How to bring natural light into your home

Have you ever wondered how to increase natural light in your home Instead of glaring light bulbs, would you rather not have your room bathed in a gorgeous spectrum hue of vitamin D?
Increase your mood, feel a warm energy through your home and multiply your serotonin levels? At zero cost? Yes, I think so too.
A key way to make the most of this natural resource is to use both interior decoration and architecture to work for you and these measures listed below can significantly increase your interior natural light flow.
The changes you can make in terms of decoration and accessories are simple but effective, and the architectural solutions are a permanent way to redistribute light flow and ensure you’re getting the most of this fantastic resource.
Want to know more about amazing design solutions to increase natural light in your home? Let’s jump right in...
Skylights are a unique and effective way to bring light into your home. They come in a variety of sizes and configurations and are often used in high-traffic spaces like bathrooms and family rooms. This is definitely a project you’ll want a professional to handle for you as you’ll need to cut a hole in the roof, site-build a skylight well and then install the skylight to fit perfectly without leaking. Skylights are the ultimate “light magnet” and not only let in sunlight, but a full moon might even save a little on your hydro bill.
Solar Tubes
Don’t have a single-story roof that could accommodate a skylight? Never fear – install a solar tube. These ingenious, twisty, reflective pipes can travel as far as 30 feet from the roof to the ceiling and bring outside light with them. They are available in sizes from 10-inches to 14-inches in diameter and doesn’t require a major remodel of drywall, paint or structure. The illumination for the smallest tube is equal to three 100-watt light bulbs. Solar tubes and skylights are great eco-friendly home improvements to brighten up places of your home where natural light is crucial.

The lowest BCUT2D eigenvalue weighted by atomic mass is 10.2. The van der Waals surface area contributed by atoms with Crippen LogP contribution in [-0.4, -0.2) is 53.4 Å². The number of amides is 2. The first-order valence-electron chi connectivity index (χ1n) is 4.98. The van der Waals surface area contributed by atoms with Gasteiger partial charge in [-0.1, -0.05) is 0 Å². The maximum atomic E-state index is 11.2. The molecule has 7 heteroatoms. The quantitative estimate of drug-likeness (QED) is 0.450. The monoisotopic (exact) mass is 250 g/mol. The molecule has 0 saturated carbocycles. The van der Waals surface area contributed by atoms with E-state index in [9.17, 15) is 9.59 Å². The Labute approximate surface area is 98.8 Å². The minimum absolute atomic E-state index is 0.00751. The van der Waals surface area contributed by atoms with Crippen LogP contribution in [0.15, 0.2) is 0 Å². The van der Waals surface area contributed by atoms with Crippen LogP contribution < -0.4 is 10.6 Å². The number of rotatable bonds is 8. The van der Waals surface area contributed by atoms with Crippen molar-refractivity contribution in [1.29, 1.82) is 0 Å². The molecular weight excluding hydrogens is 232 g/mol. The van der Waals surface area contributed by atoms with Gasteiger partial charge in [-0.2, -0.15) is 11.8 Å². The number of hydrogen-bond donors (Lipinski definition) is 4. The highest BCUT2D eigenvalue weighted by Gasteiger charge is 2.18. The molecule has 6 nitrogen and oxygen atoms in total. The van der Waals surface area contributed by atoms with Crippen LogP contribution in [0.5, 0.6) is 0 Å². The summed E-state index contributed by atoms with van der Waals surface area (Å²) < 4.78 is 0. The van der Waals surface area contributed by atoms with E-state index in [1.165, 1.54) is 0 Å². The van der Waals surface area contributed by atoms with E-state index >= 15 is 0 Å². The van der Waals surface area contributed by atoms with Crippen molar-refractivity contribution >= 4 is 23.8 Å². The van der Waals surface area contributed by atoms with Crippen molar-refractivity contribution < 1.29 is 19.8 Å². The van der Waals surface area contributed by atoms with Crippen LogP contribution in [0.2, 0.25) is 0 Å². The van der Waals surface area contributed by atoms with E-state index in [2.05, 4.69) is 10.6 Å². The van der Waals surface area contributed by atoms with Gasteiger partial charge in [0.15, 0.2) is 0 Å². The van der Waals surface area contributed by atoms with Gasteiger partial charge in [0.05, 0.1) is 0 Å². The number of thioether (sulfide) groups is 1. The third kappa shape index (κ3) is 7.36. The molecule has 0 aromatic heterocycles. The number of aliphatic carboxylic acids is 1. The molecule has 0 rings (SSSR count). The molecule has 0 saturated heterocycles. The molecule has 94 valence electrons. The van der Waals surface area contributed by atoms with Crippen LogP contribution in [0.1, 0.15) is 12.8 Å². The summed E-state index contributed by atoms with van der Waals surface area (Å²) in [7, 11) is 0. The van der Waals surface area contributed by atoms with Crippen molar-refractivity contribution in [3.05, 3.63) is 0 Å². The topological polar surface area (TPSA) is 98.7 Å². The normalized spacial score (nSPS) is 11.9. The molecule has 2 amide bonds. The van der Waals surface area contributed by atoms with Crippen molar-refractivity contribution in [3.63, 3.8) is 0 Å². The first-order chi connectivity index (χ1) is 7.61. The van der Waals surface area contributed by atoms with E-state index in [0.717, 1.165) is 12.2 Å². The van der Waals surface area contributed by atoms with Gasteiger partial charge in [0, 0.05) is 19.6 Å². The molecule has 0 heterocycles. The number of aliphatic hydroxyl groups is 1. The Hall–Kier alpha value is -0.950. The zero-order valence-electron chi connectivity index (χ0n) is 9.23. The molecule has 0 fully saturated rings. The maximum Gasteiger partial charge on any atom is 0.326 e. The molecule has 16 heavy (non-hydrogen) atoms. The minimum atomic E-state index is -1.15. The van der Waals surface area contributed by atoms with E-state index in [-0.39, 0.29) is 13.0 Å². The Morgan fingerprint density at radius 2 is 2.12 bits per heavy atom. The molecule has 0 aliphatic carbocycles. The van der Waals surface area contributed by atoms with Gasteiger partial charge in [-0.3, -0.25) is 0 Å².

Larger Windows or Doors
If you’re in the market for new windows or doors, now is the perfect time to expand the openings to increase the amount of natural illumination. Advances in window manufacturing allow for minimal framework so there is more exposed glass. Choose picture, bow or bay windows for the greatest impact. These can combine fixed with operable units to allow plenty of light and ventilation.
Stack transom or radius windows above your old windows for extra illumination with no loss of privacy.
Replacing a solid exterior door with a patio or garden door will transform any room into a “sunroom” while helping blur the lines between indoor and outdoor living space. Add decorative sidelights to flank your front door for another way of lighting your foyer without electricity.
As you may remember from art class, colour can either absorb or reflect light. Dark shades will absorb light so a dark blue room with a lot of windows will appear dull and dreary compared to a room painted white, light grey or light tan. The lighter colours act like a mirror to bounce light around the room.
Don’t forget about the ceiling. if you paint the ceiling a few shades lighter than the walls, the room will feel larger, taller and brighter.
Use a shinier, satin or semi-gloss paint to further enhance the reflective properties of the surface colour.
Trim Trees and Shrubs Outside Windows and Doors
Landscaping and trees outside your home enhance the look and create an attractive curb appeal. Of course, as the greenery outside grows, the light inside lessens. It’s time to trim tree branches, shrubs and climbing vines that are blocking windows or doors. Consider replacing overgrown plants with low-lying perennials for flowering annuals to keep an unobstructed view and natural light pouring in.
We may often take our natural resources like sunlight for granted; but if we make a conscious effort to incorporate it into our homes, we’ll improve our health, spirit, budget and quality of life.
Planning your own project and want plenty of natural light?

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